When it comes to the Federal government’s current Procurement Strategy for Aboriginal Business, there is significant room for improvement. Recently, an internal memo was sent out to all Ministries imploring each department to mare serious efforts in raising their percentage of procurement from Aboriginal businesses up to 5%. This is a momentous and encouraging development which we at the CCAB fully support.
Ensuring Aboriginal peoples play a meaningful and substantial role in the economy is critical to laying the foundation for both healthy Aboriginal communities and reconciliation nationally. Prime Minister Trudeau has committed to renewing the fiscal relationship between Aboriginal peoples and the Federal Government, prioritizing this relationship as the most important for his Government. CCAB believes that increased procurement is the most direct way the Federal Government can improve this relationship and foster sustainable economic development in Canada. The Federal Government can improve this relationship and foster sustainable economic development in Canada. The Federal Government can greatly increase and improve procurement outcomes for Aboriginal businesses by implementing a process to measure and promote engagement with Aboriginal businesses, as well as between Aboriginal business and corporate Canada.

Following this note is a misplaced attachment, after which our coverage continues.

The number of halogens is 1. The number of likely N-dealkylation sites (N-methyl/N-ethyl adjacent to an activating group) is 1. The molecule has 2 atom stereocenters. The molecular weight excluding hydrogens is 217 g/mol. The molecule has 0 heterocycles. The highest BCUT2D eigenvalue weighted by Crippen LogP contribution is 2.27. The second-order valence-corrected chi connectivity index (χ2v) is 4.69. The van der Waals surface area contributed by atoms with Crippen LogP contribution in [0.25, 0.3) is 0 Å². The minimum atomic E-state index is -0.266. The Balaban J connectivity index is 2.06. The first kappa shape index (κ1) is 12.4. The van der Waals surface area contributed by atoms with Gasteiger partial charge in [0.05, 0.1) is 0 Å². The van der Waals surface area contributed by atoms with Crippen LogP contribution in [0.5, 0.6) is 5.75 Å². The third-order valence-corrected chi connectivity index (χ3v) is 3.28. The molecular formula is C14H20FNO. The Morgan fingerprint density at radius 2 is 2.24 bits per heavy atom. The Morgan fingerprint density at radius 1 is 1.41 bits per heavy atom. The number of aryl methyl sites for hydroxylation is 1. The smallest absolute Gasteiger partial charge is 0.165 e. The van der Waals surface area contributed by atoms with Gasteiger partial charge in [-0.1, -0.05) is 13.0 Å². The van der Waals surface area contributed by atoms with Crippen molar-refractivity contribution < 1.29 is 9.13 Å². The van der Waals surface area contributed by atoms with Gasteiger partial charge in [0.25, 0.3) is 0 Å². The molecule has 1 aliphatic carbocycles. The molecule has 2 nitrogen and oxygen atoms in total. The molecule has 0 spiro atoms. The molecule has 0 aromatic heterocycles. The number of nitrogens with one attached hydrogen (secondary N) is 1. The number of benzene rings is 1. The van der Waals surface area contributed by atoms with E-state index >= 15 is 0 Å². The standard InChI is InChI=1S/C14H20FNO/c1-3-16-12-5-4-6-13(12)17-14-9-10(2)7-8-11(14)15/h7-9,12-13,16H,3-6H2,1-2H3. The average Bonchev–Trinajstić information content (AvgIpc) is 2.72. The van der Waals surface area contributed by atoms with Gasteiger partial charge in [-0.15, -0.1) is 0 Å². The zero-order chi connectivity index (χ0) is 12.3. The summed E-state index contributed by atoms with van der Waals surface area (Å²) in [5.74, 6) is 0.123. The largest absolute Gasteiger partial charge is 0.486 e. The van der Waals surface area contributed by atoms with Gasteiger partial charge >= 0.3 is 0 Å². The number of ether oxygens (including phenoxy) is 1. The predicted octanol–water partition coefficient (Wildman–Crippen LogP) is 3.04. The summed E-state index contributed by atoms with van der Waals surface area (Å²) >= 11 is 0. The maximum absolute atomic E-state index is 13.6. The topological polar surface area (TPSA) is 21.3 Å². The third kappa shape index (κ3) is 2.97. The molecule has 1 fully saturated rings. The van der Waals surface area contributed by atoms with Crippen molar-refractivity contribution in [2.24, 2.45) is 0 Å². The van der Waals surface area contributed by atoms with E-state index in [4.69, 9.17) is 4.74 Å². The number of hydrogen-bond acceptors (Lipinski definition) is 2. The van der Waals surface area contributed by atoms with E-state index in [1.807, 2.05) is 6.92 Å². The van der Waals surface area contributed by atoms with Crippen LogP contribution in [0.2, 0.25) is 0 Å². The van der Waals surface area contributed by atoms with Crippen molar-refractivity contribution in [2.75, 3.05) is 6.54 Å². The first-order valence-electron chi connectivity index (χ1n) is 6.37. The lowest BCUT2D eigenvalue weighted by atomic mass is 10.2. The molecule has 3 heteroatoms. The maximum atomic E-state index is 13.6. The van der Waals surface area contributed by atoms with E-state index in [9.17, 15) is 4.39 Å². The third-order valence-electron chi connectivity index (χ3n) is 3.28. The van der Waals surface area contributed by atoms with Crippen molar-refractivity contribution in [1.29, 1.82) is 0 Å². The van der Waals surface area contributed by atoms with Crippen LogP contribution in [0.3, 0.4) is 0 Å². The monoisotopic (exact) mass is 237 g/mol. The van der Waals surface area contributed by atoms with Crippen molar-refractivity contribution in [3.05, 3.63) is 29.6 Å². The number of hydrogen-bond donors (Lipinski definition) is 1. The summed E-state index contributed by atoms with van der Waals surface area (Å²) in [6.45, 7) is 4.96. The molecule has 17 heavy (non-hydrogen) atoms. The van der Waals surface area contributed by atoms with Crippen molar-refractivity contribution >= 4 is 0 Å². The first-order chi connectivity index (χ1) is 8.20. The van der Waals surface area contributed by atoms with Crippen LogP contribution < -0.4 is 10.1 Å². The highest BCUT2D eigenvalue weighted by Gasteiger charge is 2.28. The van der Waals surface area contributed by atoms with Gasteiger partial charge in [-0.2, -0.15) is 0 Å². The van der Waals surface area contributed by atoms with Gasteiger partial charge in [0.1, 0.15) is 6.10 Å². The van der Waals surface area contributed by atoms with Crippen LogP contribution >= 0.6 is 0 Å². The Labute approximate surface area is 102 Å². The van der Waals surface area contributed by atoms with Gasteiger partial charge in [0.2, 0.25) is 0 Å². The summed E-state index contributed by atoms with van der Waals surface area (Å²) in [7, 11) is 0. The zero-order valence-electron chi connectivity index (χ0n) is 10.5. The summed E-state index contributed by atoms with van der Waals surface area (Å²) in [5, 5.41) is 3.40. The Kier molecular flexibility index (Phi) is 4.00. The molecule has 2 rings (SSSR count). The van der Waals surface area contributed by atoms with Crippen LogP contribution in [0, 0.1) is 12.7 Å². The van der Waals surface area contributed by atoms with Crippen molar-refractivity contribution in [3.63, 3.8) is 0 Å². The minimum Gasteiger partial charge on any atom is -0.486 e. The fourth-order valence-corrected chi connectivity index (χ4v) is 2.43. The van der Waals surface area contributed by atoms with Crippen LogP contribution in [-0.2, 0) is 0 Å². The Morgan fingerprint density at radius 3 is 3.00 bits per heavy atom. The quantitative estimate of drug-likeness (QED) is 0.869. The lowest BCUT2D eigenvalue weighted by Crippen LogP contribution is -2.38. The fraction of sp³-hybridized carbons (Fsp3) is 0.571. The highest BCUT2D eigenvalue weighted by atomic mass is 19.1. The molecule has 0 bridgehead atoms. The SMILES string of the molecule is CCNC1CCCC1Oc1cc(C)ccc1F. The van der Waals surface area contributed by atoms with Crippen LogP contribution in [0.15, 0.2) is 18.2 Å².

It is imperative for government departments to have access to legitimate Indigenous owned and operated businesses in order for this initiative to function. CCAB’s CAB program certifies that Aboriginal Businesses are 51% or more owned and controlled by an Aboriginal person(s) thus ensuring that procurement from CAB’s is legitimately benefitting Aboriginal owned entities.
Federal efforts to procure from Aboriginal businesses have been in place for roughly 30 years and have seen some success. According to the Treasury Board of Canada, Federal government procurement totaled approximately $20 billion in 2015. Of that, roughly $63 million (0.32%) was spent on PSAB. Based on those numbers, if the Federal Government were to increase the percentage spent on PSAB by just 1% this would translate into $264 million increase in the Indigenous economy. This would have a meaningful impact on local prosperity for Indigenous people, raising living standards in small communities from coast to coast to coast and would require no additional investment on behalf of the Government of Canada.
When compared to Corporate procurement numbers, the Government of Canada is not doing enough, particularly given that they are the largest purchaser of goods and services in Canada.
It is estimated that the oil and gas sector alone does $1.8 billion of business with Indigenous firms annually, Imperial Oil ($255 million +), Syncrude ($300 million +) and Suncor ($400 million+) are three of the companies driving those results.
An alternative option would be for the Government to adopt the best practices demonstrated from the Governments across the globe. The Australian Government recently implemented an Indigenous Procurement Policy (IPP), a three-pronged approach to increasing Indigenous procurement through the creation of targets, mandatory set-asides, and minimum Indigenous participation requirements in contracts valued above 7.5 million. In just two years, the IPP has resulted in 4,880 contracts awarded to 956 Indigenous owned businesses, with a total value of $594 million.
CCAB commends Federal government’s continued efforts to improve PSAB and look forward to providing any support they require as we as a country move towards economic reconciliation.